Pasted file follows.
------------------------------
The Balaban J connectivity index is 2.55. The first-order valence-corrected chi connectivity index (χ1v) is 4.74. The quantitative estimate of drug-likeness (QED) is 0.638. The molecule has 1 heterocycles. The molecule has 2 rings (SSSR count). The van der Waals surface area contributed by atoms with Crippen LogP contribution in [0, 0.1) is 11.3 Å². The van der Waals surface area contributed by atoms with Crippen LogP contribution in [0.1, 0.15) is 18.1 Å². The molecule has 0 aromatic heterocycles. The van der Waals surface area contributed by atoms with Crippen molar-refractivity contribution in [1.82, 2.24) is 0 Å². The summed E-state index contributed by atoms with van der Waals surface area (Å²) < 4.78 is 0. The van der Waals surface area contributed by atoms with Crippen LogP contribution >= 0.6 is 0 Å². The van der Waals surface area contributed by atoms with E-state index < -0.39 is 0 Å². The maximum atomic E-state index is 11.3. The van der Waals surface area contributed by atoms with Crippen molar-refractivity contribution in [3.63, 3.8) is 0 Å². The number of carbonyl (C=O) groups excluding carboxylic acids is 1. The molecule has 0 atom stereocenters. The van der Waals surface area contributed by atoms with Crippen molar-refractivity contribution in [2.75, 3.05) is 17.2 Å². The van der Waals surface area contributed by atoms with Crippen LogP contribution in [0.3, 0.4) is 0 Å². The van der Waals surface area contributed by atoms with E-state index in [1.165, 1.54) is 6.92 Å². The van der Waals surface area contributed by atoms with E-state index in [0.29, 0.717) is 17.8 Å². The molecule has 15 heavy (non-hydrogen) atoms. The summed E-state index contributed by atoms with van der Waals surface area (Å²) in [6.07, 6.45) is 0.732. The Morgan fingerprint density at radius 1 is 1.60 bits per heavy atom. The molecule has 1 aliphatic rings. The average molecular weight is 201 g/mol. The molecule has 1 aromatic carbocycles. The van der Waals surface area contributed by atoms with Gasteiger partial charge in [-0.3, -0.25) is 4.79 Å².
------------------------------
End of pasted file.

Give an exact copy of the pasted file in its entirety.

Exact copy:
The Balaban J connectivity index is 2.55. The first-order valence-corrected chi connectivity index (χ1v) is 4.74. The quantitative estimate of drug-likeness (QED) is 0.638. The molecule has 1 heterocycles. The molecule has 2 rings (SSSR count). The van der Waals surface area contributed by atoms with Crippen LogP contribution in [0, 0.1) is 11.3 Å². The van der Waals surface area contributed by atoms with Crippen LogP contribution in [0.1, 0.15) is 18.1 Å². The molecule has 0 aromatic heterocycles. The van der Waals surface area contributed by atoms with Crippen molar-refractivity contribution in [1.82, 2.24) is 0 Å². The summed E-state index contributed by atoms with van der Waals surface area (Å²) < 4.78 is 0. The van der Waals surface area contributed by atoms with Crippen LogP contribution >= 0.6 is 0 Å². The van der Waals surface area contributed by atoms with E-state index < -0.39 is 0 Å². The maximum atomic E-state index is 11.3. The van der Waals surface area contributed by atoms with Crippen molar-refractivity contribution in [3.63, 3.8) is 0 Å². The number of carbonyl (C=O) groups excluding carboxylic acids is 1. The molecule has 0 atom stereocenters. The van der Waals surface area contributed by atoms with Crippen molar-refractivity contribution in [2.75, 3.05) is 17.2 Å². The van der Waals surface area contributed by atoms with Crippen LogP contribution in [0.3, 0.4) is 0 Å². The van der Waals surface area contributed by atoms with E-state index in [1.165, 1.54) is 6.92 Å². The van der Waals surface area contributed by atoms with E-state index in [0.29, 0.717) is 17.8 Å². The molecule has 15 heavy (non-hydrogen) atoms. The summed E-state index contributed by atoms with van der Waals surface area (Å²) in [6.07, 6.45) is 0.732. The Morgan fingerprint density at radius 1 is 1.60 bits per heavy atom. The molecule has 1 aliphatic rings. The average molecular weight is 201 g/mol. The molecule has 1 aromatic carbocycles. The van der Waals surface area contributed by atoms with Gasteiger partial charge in [-0.3, -0.25) is 4.79 Å².